We visited a garden in the early Winter. It was rusting purple and brown but still upright. A garden of textures, and we popped seed pods into our palms and scrunched crisp flower heads with our fingers. They were indistinguishable but beautiful, a heaven in a wild flower. Fluffy germs and grains impregnated our pockets.
I put the seeds from the garden, saved, in small plastic bags and held them up to the white sky to look at them. At that time they were still yours and mine. I sat out winter lunchtimes in a desolate rose garden with traveller's joy laughing over my shoulder. Enduring the churned clay earth, the wet air and the rain dripping under the trees, clutching corals and fossils as treasures, just for the trust of blooms again. We are both feeling low in the depths of winter.
I remember an evening when our skin was hot with sun, driving home, up the island, winding the green of hills and then reaching the boggier parts. We had these plans to make pillows, to make bog cotton pillows, but somehow we could never get comfortable enough. And there was the downy fluff of the Greylag waiting in a carrier in the kitchen. Our skin was hot with sun and the bog cotton was flowing, 'Imagine if it all released in just one moment'.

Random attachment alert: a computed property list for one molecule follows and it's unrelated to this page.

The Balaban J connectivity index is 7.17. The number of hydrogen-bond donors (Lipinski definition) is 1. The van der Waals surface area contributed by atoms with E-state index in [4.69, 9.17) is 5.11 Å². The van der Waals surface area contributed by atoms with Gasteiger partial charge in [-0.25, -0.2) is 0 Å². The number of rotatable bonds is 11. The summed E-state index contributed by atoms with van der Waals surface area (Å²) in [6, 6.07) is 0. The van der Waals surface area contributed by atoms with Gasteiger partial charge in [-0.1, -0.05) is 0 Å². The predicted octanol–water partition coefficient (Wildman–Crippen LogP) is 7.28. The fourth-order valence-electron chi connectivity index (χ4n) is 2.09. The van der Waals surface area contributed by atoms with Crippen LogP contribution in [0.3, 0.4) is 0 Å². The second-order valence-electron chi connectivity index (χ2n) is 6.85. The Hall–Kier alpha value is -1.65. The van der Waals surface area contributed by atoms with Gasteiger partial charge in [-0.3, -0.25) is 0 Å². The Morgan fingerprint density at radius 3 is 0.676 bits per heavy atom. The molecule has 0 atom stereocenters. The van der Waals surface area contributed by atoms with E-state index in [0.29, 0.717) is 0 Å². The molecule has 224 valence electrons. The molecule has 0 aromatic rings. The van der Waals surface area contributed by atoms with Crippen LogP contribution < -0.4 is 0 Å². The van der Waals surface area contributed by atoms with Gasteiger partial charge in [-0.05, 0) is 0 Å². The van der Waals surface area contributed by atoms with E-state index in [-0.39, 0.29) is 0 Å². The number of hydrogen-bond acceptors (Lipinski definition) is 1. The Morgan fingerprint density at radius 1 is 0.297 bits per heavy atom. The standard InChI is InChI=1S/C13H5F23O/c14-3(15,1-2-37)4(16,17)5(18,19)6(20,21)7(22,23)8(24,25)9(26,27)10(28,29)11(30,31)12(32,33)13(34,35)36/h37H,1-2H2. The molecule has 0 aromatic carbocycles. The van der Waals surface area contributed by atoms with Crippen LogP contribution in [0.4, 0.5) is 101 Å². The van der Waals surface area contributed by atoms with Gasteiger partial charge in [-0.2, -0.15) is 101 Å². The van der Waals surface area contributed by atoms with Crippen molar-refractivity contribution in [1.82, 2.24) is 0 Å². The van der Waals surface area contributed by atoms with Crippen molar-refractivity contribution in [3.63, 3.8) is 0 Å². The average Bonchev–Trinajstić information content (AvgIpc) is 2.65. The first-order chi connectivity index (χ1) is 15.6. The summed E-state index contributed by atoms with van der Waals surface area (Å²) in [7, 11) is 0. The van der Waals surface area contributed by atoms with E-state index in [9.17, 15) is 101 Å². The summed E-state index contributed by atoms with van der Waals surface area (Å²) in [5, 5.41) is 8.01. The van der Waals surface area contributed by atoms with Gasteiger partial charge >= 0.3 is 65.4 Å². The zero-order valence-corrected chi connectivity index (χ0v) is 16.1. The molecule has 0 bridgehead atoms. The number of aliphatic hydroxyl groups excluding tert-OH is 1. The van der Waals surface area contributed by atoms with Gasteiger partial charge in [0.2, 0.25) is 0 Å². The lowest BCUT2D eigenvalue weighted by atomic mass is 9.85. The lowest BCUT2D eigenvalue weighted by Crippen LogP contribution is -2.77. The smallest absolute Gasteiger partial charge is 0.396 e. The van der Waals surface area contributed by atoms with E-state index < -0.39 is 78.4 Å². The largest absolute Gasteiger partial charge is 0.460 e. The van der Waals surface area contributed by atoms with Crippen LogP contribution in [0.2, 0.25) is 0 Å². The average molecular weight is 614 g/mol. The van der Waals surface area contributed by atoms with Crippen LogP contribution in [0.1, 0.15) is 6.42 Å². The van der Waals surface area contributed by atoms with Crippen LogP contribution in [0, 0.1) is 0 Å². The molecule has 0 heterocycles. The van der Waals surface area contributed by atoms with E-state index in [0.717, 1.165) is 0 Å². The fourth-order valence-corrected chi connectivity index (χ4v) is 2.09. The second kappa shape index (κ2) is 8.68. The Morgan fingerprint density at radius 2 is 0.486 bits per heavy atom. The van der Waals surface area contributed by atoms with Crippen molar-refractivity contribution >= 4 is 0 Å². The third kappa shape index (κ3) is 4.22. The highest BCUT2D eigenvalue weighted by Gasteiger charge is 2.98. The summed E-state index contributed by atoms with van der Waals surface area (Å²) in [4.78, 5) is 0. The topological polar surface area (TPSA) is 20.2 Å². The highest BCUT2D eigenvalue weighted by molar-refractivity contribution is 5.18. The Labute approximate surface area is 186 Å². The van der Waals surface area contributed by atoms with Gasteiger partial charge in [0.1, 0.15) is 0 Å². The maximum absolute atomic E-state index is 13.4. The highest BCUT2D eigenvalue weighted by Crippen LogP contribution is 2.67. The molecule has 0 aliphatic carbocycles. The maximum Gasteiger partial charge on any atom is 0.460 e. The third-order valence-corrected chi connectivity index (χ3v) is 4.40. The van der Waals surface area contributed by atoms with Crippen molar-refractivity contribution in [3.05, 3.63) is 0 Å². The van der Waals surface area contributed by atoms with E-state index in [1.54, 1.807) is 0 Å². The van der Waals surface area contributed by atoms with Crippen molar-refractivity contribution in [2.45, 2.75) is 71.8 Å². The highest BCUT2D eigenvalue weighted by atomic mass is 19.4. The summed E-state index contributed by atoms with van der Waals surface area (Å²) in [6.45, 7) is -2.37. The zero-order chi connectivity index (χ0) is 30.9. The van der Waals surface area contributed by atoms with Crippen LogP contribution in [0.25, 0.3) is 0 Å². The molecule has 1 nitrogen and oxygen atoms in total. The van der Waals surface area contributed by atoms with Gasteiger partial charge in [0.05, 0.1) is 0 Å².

And then standing under the willow in the golden light, it's the damp part of winter now, the strands hang waxy like long slick hairs, trailing fingers, dragging his hands and exhausted. I know I am holding too tightly.
Now, in the rose garden at the end of things, spring. I'm watching it work itself sadly backwards as a blue tit pecks at blossoms and they fall, snowy against blue sky. I send you the seeds saved and the plans for the fluff garden. I walk in the meadows where the ground, saturated with floodwater, has lost too much oxygen. The soft seed of the willow is drifting.